Calling for United States Ratification of and Participation in the International Criminal Court and for Creation of Independence Defense Function Therein
Resolution of the Board of Directors of the National Association of Criminal Defense Lawyers Calling for United States Ratification of and Participation in the International Criminal Court and for Creation of Independence Defense Function Therein
February 23, 2002
The National Association of Criminal Defense Lawyers (NACDL) supports the formation of the permanent International Criminal Court (ICC) and urges the United States to immediately ratify the Rome Statute of the International Criminal Court.
COMMENT: The United States signed the Rome Statute, which was the implementing legislation for the ICC, on December 31, 2000, but it has made no effort to begin the process of ratifying it. The participation of the United States diplomatic team was extremely important, however, during the drafting of the Rome Statute, in 1998. This participation led to the inclusion of a variety of due process safeguards that will be crucial to the fair and impartial operation of this new judicial forum. In fact, the structure of a trial before the ICC will be primarily that found in an adversary system. The Rome Statute guarantees the presumption of innocence of the accused, the right to counsel of choice, the right to assignment of counsel for indigent defendants and the right to remain silent without adverse inference. The Statute also provides that the burden of proof always rests with the prosecution and the prosecution must prove guilt beyond a reasonable doubt. Procedural safeguards are also in place. The Statute guarantees the right to examination of witnesses by counsel, the right of discovery, a preclusion of trials in absentia and the right to appeal. The maximum sentence will be life imprisonment for crimes of “extreme gravity” but no death penalty will be possible.
Ratification by 60 countries will bring the Rome Statute into effect. As of this date, the United Nations has received 52 of the required ratifications and the remaining ratifications are expected shortly. The ICC will begin functioning and investigating cases as early as the spring of 2003. The ICC represents an historic opportunity for the countries of the world to unite in an effort to define and deal with allegations of crimes with enormous human impact. The United States and its allies should be a party to the ICC.
The NACDL supports international efforts to create an independent defense bar, especially those promoted by our partner, the International Criminal Defence Attorneys Association (ICDAA), that will help ensure that individuals charged with crimes before the ICC are represented by the highest quality advocates with access to resources equivalent to those of the prosecuting authority.
COMMENT: The only crimes over which the ICC has jurisdiction are (1) genocide, (2) war crimes, and (3) crimes against humanity. The criminal acts with which individuals will be charged in the ICC are, by definition, the most heinous crimes that will have taken place in disparate locations throughout the world. Sensational press, world opinion and the resources of governments all will be allied against the interests of those charged with these crimes. The lawyers representing those charged with such crimes must be sufficiently supported to permit the adversarial process to be evenly balanced. To date, the individuals and organizations charged with establishing the mechanisms and structure of the ICC have focused nearly exclusively on the prosecution and judicial pillars of the Court while the defense pillar has been overlooked. History will measure the legitimacy of the ICC by the degree to which the rights and interests of those accused of crimes are protected. The NACDL, along with its partner, the International Criminal Defence Attorneys Association (ICDAA), is committed to fostering recognition of the importance of the defense pillar and to the implementation of safeguards and procedures which will assure that those charged with crimes before the ICC have an independent, fairly funded and supported defense.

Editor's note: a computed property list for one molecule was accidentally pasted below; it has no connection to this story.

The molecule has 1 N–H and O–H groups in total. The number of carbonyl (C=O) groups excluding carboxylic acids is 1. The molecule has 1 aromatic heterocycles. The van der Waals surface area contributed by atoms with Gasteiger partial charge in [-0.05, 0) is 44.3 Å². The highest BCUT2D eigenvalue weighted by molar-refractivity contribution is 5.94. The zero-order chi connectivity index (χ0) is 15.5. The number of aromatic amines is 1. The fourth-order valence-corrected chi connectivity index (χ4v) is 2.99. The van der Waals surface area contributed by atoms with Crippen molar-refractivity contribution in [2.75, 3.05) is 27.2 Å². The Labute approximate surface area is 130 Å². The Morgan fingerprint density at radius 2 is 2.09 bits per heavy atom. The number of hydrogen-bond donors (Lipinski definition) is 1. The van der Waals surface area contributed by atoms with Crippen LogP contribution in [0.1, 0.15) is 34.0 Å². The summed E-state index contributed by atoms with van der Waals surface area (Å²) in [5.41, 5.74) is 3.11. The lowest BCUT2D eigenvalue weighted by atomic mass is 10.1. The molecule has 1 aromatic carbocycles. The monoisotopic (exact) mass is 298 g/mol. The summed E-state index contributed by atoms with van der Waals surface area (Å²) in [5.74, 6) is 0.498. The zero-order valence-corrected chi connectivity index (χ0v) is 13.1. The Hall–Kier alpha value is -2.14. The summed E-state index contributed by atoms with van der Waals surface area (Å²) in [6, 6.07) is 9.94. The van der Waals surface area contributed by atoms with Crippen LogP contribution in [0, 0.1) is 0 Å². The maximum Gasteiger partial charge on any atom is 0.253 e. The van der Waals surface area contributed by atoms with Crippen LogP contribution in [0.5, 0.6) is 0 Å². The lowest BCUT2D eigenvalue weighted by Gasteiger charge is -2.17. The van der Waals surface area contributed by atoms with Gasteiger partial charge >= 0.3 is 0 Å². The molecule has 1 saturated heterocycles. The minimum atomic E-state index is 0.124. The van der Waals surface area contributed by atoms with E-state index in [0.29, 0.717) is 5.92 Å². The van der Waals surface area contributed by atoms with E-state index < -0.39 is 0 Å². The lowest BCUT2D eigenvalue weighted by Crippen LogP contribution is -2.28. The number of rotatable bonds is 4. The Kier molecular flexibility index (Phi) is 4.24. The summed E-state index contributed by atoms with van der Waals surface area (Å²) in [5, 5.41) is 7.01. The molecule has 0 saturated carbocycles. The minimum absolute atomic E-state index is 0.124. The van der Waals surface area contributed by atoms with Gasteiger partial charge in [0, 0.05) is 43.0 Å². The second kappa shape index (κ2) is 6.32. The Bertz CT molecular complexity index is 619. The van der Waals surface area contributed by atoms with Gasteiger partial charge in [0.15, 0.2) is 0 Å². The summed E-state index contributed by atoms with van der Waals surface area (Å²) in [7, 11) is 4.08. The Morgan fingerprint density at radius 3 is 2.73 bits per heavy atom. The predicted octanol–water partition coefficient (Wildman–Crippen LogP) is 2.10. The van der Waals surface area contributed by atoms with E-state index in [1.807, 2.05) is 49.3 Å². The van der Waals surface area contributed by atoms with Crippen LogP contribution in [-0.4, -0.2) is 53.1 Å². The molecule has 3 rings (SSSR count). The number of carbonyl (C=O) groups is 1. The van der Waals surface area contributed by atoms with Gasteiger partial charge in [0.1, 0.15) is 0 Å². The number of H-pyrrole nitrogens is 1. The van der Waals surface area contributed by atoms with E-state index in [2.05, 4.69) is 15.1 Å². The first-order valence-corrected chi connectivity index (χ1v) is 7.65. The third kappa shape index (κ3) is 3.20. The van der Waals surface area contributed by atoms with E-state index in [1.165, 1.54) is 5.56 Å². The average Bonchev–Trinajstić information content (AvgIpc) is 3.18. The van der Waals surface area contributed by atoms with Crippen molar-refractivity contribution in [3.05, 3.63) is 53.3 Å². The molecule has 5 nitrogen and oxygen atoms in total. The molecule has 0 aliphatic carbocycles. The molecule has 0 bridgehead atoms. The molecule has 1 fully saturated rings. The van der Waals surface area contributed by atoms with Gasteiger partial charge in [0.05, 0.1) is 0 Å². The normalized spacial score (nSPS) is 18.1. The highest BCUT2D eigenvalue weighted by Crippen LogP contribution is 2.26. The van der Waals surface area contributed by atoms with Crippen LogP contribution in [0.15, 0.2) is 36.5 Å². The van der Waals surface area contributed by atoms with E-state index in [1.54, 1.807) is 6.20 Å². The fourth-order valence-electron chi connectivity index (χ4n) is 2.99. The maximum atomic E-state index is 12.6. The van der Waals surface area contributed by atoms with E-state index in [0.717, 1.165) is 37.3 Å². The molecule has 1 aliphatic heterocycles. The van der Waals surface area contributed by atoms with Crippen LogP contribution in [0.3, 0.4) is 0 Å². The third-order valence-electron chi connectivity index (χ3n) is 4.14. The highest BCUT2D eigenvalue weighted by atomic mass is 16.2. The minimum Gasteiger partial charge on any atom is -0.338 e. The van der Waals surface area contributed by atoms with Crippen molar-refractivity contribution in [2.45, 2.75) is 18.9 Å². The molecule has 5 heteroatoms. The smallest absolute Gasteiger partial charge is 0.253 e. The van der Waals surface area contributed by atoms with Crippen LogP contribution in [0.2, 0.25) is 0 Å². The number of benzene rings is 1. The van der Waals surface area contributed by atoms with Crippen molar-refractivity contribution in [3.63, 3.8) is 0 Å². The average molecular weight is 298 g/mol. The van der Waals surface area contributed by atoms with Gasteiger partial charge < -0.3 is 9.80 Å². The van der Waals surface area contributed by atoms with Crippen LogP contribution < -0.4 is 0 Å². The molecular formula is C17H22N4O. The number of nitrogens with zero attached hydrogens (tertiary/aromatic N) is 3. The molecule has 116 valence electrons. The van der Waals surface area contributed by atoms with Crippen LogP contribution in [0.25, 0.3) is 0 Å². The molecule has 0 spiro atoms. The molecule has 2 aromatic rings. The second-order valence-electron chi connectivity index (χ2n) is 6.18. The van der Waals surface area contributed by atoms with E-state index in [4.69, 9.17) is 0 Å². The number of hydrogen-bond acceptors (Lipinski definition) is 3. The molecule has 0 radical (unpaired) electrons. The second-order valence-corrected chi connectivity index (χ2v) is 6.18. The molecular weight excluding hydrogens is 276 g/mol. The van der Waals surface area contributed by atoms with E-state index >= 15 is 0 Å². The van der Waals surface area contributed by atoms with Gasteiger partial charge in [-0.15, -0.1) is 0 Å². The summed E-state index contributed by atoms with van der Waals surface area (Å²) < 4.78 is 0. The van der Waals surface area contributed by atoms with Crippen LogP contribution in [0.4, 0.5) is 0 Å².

The NACDL supports the efforts of the Coalition for an International Criminal Court (CICC), the American Non-Governmental Organizations Coalition for the ICC (AMICC) and the Washington Working Group on the ICC (WICC) and will become a member of the International Coalition and of AMICC and WICC in order to participate in the process of establishing a strong defense pillar in the ICC.
COMMENT: The purpose of the CICC is to advocate for the creation of an effective, just and independent International Criminal Court. The CICC brings together a broad-based network of over 1,000 Non-Governmental Organizations (NGO’s), international law experts and other civil society groups. AMICC and WICC work with the CICC within the United States. The multi-track approach of the International Coalition involves: promoting education and awareness of the ICC and the Rome Statute at the national, regional and global level; supporting the successful completion of the mandate of the Preparatory Commission and facilitating NGO involvement in the process; promoting the universal acceptance and ratification of the Rome Statute, including the adoption of comprehensive national implementing legislation following ratification; and expanding and strengthening the Coalition's global network. AMICC and WICC work nationwide and in Washington, respectively, for the U.S. government’s strong immediate support for the ICC and rapid ratification of the Rome Statute. NACDL’s membership in both the International and U.S. Coalitions will permit us to participate as delegates in the Preparatory Commissions in New York City in April 9-18 and July 1-12, 2002. These PrepComs will create the framework of the ICC, including issues that are vital to the defense.
FINAL VERSION RELEASED MARCH 5, 2002